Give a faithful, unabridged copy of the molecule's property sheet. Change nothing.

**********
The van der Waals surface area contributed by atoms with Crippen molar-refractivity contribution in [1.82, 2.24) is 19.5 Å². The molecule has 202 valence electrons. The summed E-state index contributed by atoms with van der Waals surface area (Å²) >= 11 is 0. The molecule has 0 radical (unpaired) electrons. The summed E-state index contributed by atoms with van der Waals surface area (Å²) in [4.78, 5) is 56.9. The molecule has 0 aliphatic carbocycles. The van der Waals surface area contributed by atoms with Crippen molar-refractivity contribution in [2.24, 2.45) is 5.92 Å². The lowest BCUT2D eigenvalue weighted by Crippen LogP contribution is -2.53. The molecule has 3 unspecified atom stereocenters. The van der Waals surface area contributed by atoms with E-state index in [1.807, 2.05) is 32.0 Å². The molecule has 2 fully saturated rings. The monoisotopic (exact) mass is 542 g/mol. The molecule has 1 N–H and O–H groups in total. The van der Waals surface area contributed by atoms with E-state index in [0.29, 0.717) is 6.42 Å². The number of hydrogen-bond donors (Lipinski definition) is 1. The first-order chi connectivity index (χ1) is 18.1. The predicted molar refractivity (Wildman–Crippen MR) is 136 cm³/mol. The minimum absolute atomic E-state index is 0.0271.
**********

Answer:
The van der Waals surface area contributed by atoms with Crippen molar-refractivity contribution in [1.82, 2.24) is 19.5 Å². The molecule has 202 valence electrons. The summed E-state index contributed by atoms with van der Waals surface area (Å²) >= 11 is 0. The molecule has 0 radical (unpaired) electrons. The summed E-state index contributed by atoms with van der Waals surface area (Å²) in [4.78, 5) is 56.9. The molecule has 0 aliphatic carbocycles. The van der Waals surface area contributed by atoms with Crippen molar-refractivity contribution in [2.24, 2.45) is 5.92 Å². The lowest BCUT2D eigenvalue weighted by Crippen LogP contribution is -2.53. The molecule has 3 unspecified atom stereocenters. The van der Waals surface area contributed by atoms with E-state index in [1.807, 2.05) is 32.0 Å². The molecule has 2 fully saturated rings. The monoisotopic (exact) mass is 542 g/mol. The molecule has 1 N–H and O–H groups in total. The van der Waals surface area contributed by atoms with E-state index in [0.29, 0.717) is 6.42 Å². The number of hydrogen-bond donors (Lipinski definition) is 1. The first-order chi connectivity index (χ1) is 18.1. The predicted molar refractivity (Wildman–Crippen MR) is 136 cm³/mol. The minimum absolute atomic E-state index is 0.0271.